September 10, 2003
MnHPVA Meeting
Meeting Report: Tim Dunsworth
Photos & HTML: Mark Stonich
Show-N-Tell
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and see more and larger images.
People hung out in the parking lot for quite a while because it was a pleasant evening and because some of the interesting goodies to check out were to be seen only in the parking lot. A Pedalcoupe showed up again, allowing a few more people to see it and try it out. And Jim Black had a sociable tandem with two kinds of electric assist units to compare.

Chris Burbank's Aluminum SWB
Carl Gulbronson passed out red licorice whips as a treat (Thanks, Carl!), then showed off some miscellaneous goodies:
1. He had some Bebop pedals that are fairly light and cheap clones of the Speedplay pedals (and recently survived a legal challenge from them for design infringement).
2. Sun now makes a much cheaper clone of the mid-size ZZipper fairing using the thicker (0.060?) lexan material.

Jim Black's Electic Quadribent
David Eggleston drove up from Texas on Friday and Saturday of last week with two slightly different enclosed trikes on a trailer. He imports them as kits and will also assemble them for US customers. They are semi-monococque aluminum structures that are bent to shape from sheet stock with just one direction of curvature and then put together with LOTS of pop rivets. The compound curved nosecone is a molded plastic piece.

A number of people tried them out and liked them pretty well. Mary Arneson thought they were sportier than her Cab-bike but not as practical due to the open cockpit with no rain protection. They did a ride around the city lakes with more velomobiles than have probably ever been assembled in one place around here (and perhaps anywhere in the US), two Alleweders and three Cab-bikes. Pix and a report can be seen at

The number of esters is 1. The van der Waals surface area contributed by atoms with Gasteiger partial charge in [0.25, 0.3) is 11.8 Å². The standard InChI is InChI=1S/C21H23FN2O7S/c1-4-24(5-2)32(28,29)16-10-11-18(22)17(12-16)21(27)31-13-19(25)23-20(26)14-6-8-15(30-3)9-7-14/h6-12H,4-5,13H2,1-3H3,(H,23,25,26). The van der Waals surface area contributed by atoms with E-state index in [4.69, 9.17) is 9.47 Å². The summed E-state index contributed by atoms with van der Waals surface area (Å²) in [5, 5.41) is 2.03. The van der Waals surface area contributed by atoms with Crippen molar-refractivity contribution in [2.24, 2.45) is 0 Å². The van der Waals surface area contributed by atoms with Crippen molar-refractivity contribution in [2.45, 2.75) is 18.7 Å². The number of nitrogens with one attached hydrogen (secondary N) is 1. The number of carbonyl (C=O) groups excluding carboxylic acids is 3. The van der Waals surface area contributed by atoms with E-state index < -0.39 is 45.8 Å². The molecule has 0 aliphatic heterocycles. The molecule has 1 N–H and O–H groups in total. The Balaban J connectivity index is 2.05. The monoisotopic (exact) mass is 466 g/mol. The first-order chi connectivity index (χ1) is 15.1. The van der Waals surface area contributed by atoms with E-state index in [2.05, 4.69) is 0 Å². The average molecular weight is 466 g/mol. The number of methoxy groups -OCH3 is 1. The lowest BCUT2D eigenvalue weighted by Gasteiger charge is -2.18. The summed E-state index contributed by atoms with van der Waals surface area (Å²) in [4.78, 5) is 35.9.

Mark Stonich's Sidecar Goodies
For small orders of steel tubing, a local branch (or franchise?) of Metal Supermarkets was recommended. It is located in Roseville at Fairview and Hiway 36. It is not as cheap, nor does it have as wide a range of stock as Dilsberg or Aircraft Spruce, but it is local and convenient, and for a small purchase the price may be offset by not having to pay shipping charges. See www.metalsupermarkets.com for more info. Denis Diekoff had another news update on the 29th Street Greenway. He was riding on it near the east end (the old Honeywell facility) and saw lots of dump trucks bringing in loads of trail base materials, so it looks like some real paving work should start soon.

Denis volunteered to bring some government bike guy (almost a contradiction in terms, but we can always hope!) he has been in touch with to a future meeting. This person has expressed a willingness to talk for a half hour or so on any topic we are interested in and he is knowledgeable on. Dennis will check to see what his actual job title is and what topics this might include. He will post more info on the listserv when he has it.
A tip from the Hostel Shoppe website on setting the proper chain length, which Mark thinks has about the best explanation he has seen. Wrap the chain around the big-big sprocket set without going through the rear derailleur at all, then cut it off so it has one or two links of overlap. Details here. Mark was going to do a chapter for the fifth edition of "Lord of the Chainrings" by Bill Patterson (an interesting mixture of mathematical models that may or may not be relevant to real world bike handling, plus some personal opinions), but when Bill made some unacceptable editing changes Mark just withdrew it completely. He will try to set up a web page to make this material widely available. He has some hope that Patterson is finally realizing that the earlier editions were not the exclusive or complete source of truth and wisdom on bike handling.

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